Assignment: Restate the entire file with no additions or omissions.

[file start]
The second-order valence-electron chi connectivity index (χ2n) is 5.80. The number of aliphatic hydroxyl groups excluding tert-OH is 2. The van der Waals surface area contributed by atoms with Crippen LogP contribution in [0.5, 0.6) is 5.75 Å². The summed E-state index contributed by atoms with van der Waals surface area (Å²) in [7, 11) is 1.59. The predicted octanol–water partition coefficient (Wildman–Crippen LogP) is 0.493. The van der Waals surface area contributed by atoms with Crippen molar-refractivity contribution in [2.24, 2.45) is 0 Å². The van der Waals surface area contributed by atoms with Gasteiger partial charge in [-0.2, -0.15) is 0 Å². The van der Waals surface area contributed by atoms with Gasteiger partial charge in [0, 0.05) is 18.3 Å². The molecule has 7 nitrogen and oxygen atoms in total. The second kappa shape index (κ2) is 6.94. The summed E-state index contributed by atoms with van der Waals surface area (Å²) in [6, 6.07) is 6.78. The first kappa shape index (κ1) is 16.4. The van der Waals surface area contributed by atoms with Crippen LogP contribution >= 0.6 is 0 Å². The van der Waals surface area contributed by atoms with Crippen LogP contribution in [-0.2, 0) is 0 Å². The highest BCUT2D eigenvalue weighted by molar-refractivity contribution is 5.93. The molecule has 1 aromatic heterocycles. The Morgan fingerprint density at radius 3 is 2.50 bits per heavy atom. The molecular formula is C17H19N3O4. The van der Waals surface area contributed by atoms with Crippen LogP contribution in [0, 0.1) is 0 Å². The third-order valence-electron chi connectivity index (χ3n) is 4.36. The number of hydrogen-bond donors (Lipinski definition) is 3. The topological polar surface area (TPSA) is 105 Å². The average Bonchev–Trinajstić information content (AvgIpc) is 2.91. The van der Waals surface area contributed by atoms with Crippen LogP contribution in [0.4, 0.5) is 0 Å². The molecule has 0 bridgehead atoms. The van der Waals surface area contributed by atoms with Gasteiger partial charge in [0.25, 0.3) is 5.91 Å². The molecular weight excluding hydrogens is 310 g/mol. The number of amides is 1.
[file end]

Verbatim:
The second-order valence-electron chi connectivity index (χ2n) is 5.80. The number of aliphatic hydroxyl groups excluding tert-OH is 2. The van der Waals surface area contributed by atoms with Crippen LogP contribution in [0.5, 0.6) is 5.75 Å². The summed E-state index contributed by atoms with van der Waals surface area (Å²) in [7, 11) is 1.59. The predicted octanol–water partition coefficient (Wildman–Crippen LogP) is 0.493. The van der Waals surface area contributed by atoms with Crippen molar-refractivity contribution in [2.24, 2.45) is 0 Å². The van der Waals surface area contributed by atoms with Gasteiger partial charge in [-0.2, -0.15) is 0 Å². The van der Waals surface area contributed by atoms with Gasteiger partial charge in [0, 0.05) is 18.3 Å². The molecule has 7 nitrogen and oxygen atoms in total. The second kappa shape index (κ2) is 6.94. The summed E-state index contributed by atoms with van der Waals surface area (Å²) in [6, 6.07) is 6.78. The first kappa shape index (κ1) is 16.4. The van der Waals surface area contributed by atoms with Crippen LogP contribution >= 0.6 is 0 Å². The van der Waals surface area contributed by atoms with Crippen LogP contribution in [-0.2, 0) is 0 Å². The highest BCUT2D eigenvalue weighted by molar-refractivity contribution is 5.93. The molecule has 1 aromatic heterocycles. The Morgan fingerprint density at radius 3 is 2.50 bits per heavy atom. The molecular formula is C17H19N3O4. The van der Waals surface area contributed by atoms with Crippen LogP contribution in [0, 0.1) is 0 Å². The third-order valence-electron chi connectivity index (χ3n) is 4.36. The number of hydrogen-bond donors (Lipinski definition) is 3. The topological polar surface area (TPSA) is 105 Å². The average Bonchev–Trinajstić information content (AvgIpc) is 2.91. The van der Waals surface area contributed by atoms with Crippen LogP contribution in [0.4, 0.5) is 0 Å². The molecule has 0 bridgehead atoms. The van der Waals surface area contributed by atoms with Gasteiger partial charge in [0.25, 0.3) is 5.91 Å². The molecular weight excluding hydrogens is 310 g/mol. The number of amides is 1.